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Electro-ejaculation: the business of collecting elephant sperm

Elephants in captivity are becoming too inbred. That’s where the sperm bank of wild elephant semen comes in.
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Elephants in captivity are becoming too inbred. Researchers hope insemination with frozen wild elephant sperm solves the problem. Here, a keeper cares for the sensitive skin of one-year old baby elephant Dinkar at the zoo in Hanover, central Germany, on January 31, 2012. (JOCHEN LUEBKE/AFP/Getty Images)

Just when you thought masturbating over a JC Penney underwear catalog in an IVF clinic was an unfortunate way to breed, think about what poor elephants must go through these days.

It’s called electro-ejaculation.

It works the way it sounds.

A probe is inserted about three or four centimeters into the lower intestine, near the gonadal nerve center.

This is then stimulated with a 5 to 15 volt charge that causes a contraction of the entire reproductive tract, which leads to the sperm being forced out.

According to Thomas Hildebrandt of Berlin’s Institute for Zoo and Wildlife Research, this is an established medical method for paraplegic men that's been used for 25 or 30 years.

He now performs the procedure on wild elephants.

Why?

Because elephants in captivity are getting too inbred, which is why every couple of years Dr. Hildebrandt takes off for South Africa searching for potentially fertile wild elephant bulls, The Local reports.

So far, it sounds like a fairly fun job.

But here is where things get a bit messy.

Once a fertile elephant is identified, Hildebrandt shoots it with a dart.

The powerful anesthetic in the dart triggers a muscle contraction that causes the elephant’s 1.5 meter (five foot) long penis to retract into its cavity and, apparently, it takes some teasing out.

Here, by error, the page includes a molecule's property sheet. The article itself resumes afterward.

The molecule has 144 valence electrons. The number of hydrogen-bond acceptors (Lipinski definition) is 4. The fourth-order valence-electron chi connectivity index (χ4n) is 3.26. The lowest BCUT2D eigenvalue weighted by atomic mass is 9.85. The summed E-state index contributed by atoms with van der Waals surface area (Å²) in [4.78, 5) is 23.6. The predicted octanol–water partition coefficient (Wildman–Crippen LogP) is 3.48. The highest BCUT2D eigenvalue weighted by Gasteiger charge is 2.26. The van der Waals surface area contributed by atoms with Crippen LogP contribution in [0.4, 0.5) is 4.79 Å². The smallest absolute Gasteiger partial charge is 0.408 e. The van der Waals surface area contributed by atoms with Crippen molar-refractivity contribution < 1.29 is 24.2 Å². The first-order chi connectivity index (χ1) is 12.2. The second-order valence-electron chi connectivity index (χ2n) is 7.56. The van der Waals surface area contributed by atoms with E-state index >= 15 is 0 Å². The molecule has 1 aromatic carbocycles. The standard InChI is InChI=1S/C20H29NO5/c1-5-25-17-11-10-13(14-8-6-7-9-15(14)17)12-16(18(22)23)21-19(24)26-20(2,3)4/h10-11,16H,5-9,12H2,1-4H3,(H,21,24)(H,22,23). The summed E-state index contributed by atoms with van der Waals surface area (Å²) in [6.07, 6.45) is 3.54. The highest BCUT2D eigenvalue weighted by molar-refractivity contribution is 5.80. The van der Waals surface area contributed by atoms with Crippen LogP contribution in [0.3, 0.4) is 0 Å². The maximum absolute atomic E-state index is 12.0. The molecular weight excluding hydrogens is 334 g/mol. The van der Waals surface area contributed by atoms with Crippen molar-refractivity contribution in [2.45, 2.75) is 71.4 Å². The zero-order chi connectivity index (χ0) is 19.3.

Hildebrandt explains to The Local this way:

The problem is, in order to extract the sperm hygienically, we have to get the tip out and clean it.  

How they get the tip out, the report doesn't say and, frankly, we probably don‘t want to know.

Once they get it out and extract the semen, they immediately freeze it, and later thaw it and test for various diseases.

So far, no elephant cow has yet been successfully inseminated with sperm that has previously been frozen.

But they are working on it.

It’s not exactly a cheap way to breed.

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Welcome to Thailand: The penis shrine

Tucked behind the Swissotel Hotel in Bangkok is a fertility shrine with hundreds of phallus carvings.

It’s been a while since I got anywhere near a seven-foot penis.

The last time that happened I was in Bhutan, where I reported on the Buddhism-inspired phallic imagery locals there paint on their houses to ward off evil spirits.

You'll find similar phallic warship rituals in Japan, too, as reported by GlobalPost in a story and photo essay on penis and vagina festivals.

Since it’s almost springtime, it was about time I made another pilgrimage to pay my respects to the penis.

After all, if it weren’t for a global fascination with the phallus, I would have to find another way to make a living.

So today I went to the “penis shrine,” as the Lingam Fertility Shrine in Bangkok is colloquially called.

It's a small wooden structure tucked behind a giant glass building of the Swissotel Hotel. I found myself in this secluded spot, in the shadow of banyan trees, surrounded by some three hundred wooden phalluses ranging from lifesize to seven feet long.

The Lingam Fertility Shrine, if the name isn't obvious, is the place locals come to pray so that they can conceive children.

The setting is surreal. If I was a marketing director for Swissotel, I would capitalize on the hotel’s location and design a special “penis shrine view room.” You could set up couples with champagne and charge them as much as an average IVF cycle.

The shrine was originally dedicated to Chao Mae Tuptim, a female animist spirit who — locals believe — has been residing in the banyan tree next to the shrine for centuries. One day, the story goes, a woman came to the shrine asking for help from Chao Mae Tuptim because she couldn’t get pregnant. Nine months after visiting the temple, she gave birth to a healthy child. She was so grateful, she came back and left a giant wooden carving of penis as a way to thank the universe.

Over the years, others have followed in her footsteps. If you visit today, you will see hundreds of phallus-shaped objects, made mostly from wood and stone.

Some have bows tied around them for protection, others are dyed bright red, blue or green. All of them, however, are here with the same premise: You offer up a penis, and you, too, may undergo the miracle of conception.

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